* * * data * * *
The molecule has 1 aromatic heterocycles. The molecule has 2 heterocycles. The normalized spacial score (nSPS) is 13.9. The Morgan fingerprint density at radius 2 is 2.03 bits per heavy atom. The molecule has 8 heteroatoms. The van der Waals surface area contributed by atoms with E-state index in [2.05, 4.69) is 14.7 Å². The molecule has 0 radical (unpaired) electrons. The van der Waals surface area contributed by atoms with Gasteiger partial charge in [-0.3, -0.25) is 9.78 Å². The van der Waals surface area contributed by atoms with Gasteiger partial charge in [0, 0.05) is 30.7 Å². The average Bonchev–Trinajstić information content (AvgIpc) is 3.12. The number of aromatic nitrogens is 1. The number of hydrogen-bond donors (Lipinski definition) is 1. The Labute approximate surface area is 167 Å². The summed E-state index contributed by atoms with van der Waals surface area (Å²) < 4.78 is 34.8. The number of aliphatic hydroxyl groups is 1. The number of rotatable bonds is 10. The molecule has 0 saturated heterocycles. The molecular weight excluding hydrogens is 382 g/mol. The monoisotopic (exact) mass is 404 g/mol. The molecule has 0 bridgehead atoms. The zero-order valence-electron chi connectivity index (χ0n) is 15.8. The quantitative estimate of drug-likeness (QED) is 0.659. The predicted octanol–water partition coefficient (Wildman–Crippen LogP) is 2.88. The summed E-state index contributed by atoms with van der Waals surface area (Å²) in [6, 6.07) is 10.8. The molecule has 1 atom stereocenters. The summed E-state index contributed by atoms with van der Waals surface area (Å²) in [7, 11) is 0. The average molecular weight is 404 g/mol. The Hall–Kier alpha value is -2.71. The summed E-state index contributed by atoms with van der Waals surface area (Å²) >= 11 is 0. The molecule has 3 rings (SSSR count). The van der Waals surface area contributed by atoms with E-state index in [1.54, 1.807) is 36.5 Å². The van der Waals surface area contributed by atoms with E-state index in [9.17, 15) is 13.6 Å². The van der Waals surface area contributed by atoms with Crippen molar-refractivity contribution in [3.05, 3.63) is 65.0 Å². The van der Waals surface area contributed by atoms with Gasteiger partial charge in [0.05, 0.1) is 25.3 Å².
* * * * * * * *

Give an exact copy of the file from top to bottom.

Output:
The molecule has 1 aromatic heterocycles. The molecule has 2 heterocycles. The normalized spacial score (nSPS) is 13.9. The Morgan fingerprint density at radius 2 is 2.03 bits per heavy atom. The molecule has 8 heteroatoms. The van der Waals surface area contributed by atoms with E-state index in [2.05, 4.69) is 14.7 Å². The molecule has 0 radical (unpaired) electrons. The van der Waals surface area contributed by atoms with Gasteiger partial charge in [-0.3, -0.25) is 9.78 Å². The van der Waals surface area contributed by atoms with Gasteiger partial charge in [0, 0.05) is 30.7 Å². The average Bonchev–Trinajstić information content (AvgIpc) is 3.12. The number of aromatic nitrogens is 1. The number of hydrogen-bond donors (Lipinski definition) is 1. The Labute approximate surface area is 167 Å². The summed E-state index contributed by atoms with van der Waals surface area (Å²) < 4.78 is 34.8. The number of aliphatic hydroxyl groups is 1. The number of rotatable bonds is 10. The molecule has 0 saturated heterocycles. The molecular weight excluding hydrogens is 382 g/mol. The monoisotopic (exact) mass is 404 g/mol. The molecule has 0 bridgehead atoms. The zero-order valence-electron chi connectivity index (χ0n) is 15.8. The quantitative estimate of drug-likeness (QED) is 0.659. The predicted octanol–water partition coefficient (Wildman–Crippen LogP) is 2.88. The summed E-state index contributed by atoms with van der Waals surface area (Å²) in [6, 6.07) is 10.8. The molecule has 1 atom stereocenters. The summed E-state index contributed by atoms with van der Waals surface area (Å²) in [7, 11) is 0. The average molecular weight is 404 g/mol. The Hall–Kier alpha value is -2.71. The summed E-state index contributed by atoms with van der Waals surface area (Å²) >= 11 is 0. The molecule has 3 rings (SSSR count). The van der Waals surface area contributed by atoms with E-state index in [1.54, 1.807) is 36.5 Å². The van der Waals surface area contributed by atoms with E-state index in [9.17, 15) is 13.6 Å². The van der Waals surface area contributed by atoms with Crippen molar-refractivity contribution in [3.05, 3.63) is 65.0 Å². The van der Waals surface area contributed by atoms with Gasteiger partial charge in [0.05, 0.1) is 25.3 Å².